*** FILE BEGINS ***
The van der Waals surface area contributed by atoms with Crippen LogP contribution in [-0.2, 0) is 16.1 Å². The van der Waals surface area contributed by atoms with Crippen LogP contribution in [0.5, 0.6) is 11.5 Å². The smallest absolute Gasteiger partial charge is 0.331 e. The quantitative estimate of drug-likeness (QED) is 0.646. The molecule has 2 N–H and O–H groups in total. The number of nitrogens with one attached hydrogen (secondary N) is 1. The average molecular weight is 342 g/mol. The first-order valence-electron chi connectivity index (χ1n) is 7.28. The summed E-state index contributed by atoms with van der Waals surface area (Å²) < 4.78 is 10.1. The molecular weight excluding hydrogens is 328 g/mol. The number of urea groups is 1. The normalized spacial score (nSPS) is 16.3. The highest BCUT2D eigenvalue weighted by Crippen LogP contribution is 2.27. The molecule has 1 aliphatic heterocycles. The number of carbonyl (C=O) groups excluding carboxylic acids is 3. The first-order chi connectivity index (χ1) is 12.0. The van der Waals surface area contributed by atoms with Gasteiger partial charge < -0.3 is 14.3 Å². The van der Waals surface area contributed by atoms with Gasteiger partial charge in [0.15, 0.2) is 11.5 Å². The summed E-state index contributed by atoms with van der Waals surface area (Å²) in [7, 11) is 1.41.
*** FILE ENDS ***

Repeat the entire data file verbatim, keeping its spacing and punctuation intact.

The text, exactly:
The van der Waals surface area contributed by atoms with Crippen LogP contribution in [-0.2, 0) is 16.1 Å². The van der Waals surface area contributed by atoms with Crippen LogP contribution in [0.5, 0.6) is 11.5 Å². The smallest absolute Gasteiger partial charge is 0.331 e. The quantitative estimate of drug-likeness (QED) is 0.646. The molecule has 2 N–H and O–H groups in total. The number of nitrogens with one attached hydrogen (secondary N) is 1. The average molecular weight is 342 g/mol. The first-order valence-electron chi connectivity index (χ1n) is 7.28. The summed E-state index contributed by atoms with van der Waals surface area (Å²) < 4.78 is 10.1. The molecular weight excluding hydrogens is 328 g/mol. The number of urea groups is 1. The normalized spacial score (nSPS) is 16.3. The highest BCUT2D eigenvalue weighted by Crippen LogP contribution is 2.27. The molecule has 1 aliphatic heterocycles. The number of carbonyl (C=O) groups excluding carboxylic acids is 3. The first-order chi connectivity index (χ1) is 12.0. The van der Waals surface area contributed by atoms with Gasteiger partial charge < -0.3 is 14.3 Å². The van der Waals surface area contributed by atoms with Gasteiger partial charge in [0.15, 0.2) is 11.5 Å². The summed E-state index contributed by atoms with van der Waals surface area (Å²) in [7, 11) is 1.41.